The provision that decriminalises suicide in the Mental Health Bill is welcome, however, the absence of a complementary provision requiring educational institutions and employers having a strength of a particular number to mandatorily provide access to counselling services makes this provision weaker than it ordinarily would. The Mental Health bill could have mandated employers and educational establishments to mandatorily provide counselling facilities for employees and students on site in order to address stress, depression and the mental health issues that may arise on site and refer people to medical care. This would allow for the breaking down of the stigma related to mental illnesses as it would also force others to recognise that there are people who are suffering from mental illnesses who work along side them.
The Mental Healthcare Bill 2016 passed by the Lok Sabha on 27 March, 2017 and the Rajya Sabha on 30 March, 2017 and is currently pending assent before the President of India. It will overhaul India's mental health care system and is a welcome step in law reform. The bill will, for the first time, entrench in law the rights of persons with mental illnesses, protect their property rights, allow persons to make advance care directives to ensure that they are not subject to abuse by relatives, hospital staff and will also extend insurance coverage. These reforms are sweeping and for people suffering from a mental illness that makes it impossible for them to carry on with daily life, these reforms should ideally lead to an overhaul in the current way they access care.
However, for persons with mental illnesses that do allow them to carry on with daily life, this bill does little. At the core of the bill's mechanism is the definition of mental illnesses. Section 3 of the bill provides that mental illness is to be determined in line with the diagnostic criteria outlined by the World Health Organisation as to be notified by the Central Government. An instant criticism of this point is that the diagnostic criteria should be determined by medical boards independently of the government, but since there is a link between the government's notified criteria and the World Health Organisation, one can allow this criticism to pass by stating that this is an attempt to harmonise India's diagnostic criteria with the global diagnostic criteria.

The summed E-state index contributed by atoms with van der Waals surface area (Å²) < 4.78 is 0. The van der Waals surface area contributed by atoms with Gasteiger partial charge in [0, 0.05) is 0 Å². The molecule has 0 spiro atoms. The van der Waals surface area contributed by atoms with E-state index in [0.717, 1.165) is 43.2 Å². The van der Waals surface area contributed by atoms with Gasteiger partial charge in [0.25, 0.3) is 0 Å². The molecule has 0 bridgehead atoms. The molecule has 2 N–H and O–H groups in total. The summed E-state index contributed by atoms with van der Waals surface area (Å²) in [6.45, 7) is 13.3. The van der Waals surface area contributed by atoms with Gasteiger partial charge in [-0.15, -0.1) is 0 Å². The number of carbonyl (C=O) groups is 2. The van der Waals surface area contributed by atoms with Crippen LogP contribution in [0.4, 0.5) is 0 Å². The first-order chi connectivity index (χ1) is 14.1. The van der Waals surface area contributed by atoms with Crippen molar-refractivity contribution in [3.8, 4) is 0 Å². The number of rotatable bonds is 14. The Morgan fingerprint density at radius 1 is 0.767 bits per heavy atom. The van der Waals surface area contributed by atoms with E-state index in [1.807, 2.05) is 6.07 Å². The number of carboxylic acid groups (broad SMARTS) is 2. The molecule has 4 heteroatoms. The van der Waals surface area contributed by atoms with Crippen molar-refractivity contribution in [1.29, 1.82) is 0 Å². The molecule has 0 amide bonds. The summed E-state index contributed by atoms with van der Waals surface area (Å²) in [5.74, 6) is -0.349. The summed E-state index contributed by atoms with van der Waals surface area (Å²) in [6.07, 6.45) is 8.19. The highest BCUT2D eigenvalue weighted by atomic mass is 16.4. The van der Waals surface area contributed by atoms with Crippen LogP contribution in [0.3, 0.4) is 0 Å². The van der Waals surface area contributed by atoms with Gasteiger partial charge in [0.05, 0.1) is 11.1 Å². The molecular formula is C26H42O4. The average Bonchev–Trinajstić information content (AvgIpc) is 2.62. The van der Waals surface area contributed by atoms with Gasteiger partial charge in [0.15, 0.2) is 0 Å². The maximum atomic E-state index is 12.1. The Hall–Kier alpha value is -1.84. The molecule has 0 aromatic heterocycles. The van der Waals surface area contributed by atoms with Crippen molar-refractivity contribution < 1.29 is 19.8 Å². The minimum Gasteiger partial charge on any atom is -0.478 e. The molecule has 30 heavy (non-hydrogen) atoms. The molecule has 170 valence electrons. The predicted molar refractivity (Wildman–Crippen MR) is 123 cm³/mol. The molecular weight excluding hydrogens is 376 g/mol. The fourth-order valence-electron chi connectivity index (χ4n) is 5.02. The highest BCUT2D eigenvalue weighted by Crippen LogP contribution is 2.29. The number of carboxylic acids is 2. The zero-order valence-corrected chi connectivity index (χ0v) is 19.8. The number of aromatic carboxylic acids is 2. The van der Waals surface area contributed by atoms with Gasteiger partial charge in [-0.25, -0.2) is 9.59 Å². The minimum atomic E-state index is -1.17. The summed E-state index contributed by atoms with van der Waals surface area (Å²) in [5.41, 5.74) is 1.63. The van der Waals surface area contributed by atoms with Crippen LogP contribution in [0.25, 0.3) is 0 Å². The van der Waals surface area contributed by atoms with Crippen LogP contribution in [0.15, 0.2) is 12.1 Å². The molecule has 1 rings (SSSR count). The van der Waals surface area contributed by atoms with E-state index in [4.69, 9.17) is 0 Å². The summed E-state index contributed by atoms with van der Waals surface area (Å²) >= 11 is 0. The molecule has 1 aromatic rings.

But if we are to go with the WHO diagnostic criteria, the bill falls very short. The bill does not make provisions for protecting people with mental illnesses from employment related discrimination or discrimination from access to non-health related public services or provision of mental health related services in educational and professional establishments.
The bill provides that person will have limited protections against reprisals from their employer should their employer wish to use their illness as a ground to terminate their employment or discriminate against them in the work place (such as hold back a promotion etc) — causing an employee to have to hide their out-patient treatment, therefore rendering their access to insurance moot as most employees in India have access to health insurance via their employer. What about those suffering from clinical depression under this legislation, but haven't been admitted into a mental health facility for full time care and if they were only using out-patient services? What about children who have been diagnosed with a learning disability — a disability that could carry on affecting the child's university applications even though the child has overcome or is under treatment for that difficulty. This would result in either parents treating their children "off the books" or not treating them at all and resorting to more 'traditional' methods of dealing with mental illness such as trying to pray or beat it out of them.
The bill doesn't account for those with autism, which is a spectrum disorder. Persons with autism can be highly functional individuals who possess high functioning skills, and be integral elements of the work force. However, they may require accommodations to cater to issues such as their anxiety, or other traits associated with autism such as their inability to understand social cues etc. They should ideally be in a position to bring these issues up safely with the Human Resources (HR), but they won't be able to, in the absence of a provision protecting the termination of their employment should their employer see their illness in a negative light.
Section 21 of the bill concerns itself with protecting the rights of mentally ill persons only so far as the right to equal treatment in relation to physical illness is concerned. But does not protect their rights in relation to discrimination from employers, institutions and other places where they may also face discrimination.
Mental illness in India carries with it a long history of stigma and discrimination. While this bill is a welcome step and the most revolutionary step since the most early mental health legislation in India, there is long way to go before the work in this area can be said to be over. India is currently home to the world's second largest population. With a sample size that large, we have to brace ourselves for that fact that we are going to have people with mental illnesses who are going to be "functional adults" and the law is going to have to step in to protect them as well when it needs to. One hopes, the state governments will step in and expand on the bill and mandate these provisions to ensure a comprehensive system of care for the mentally ill in India.
Updated Date: Apr 04, 2017 15:29 PM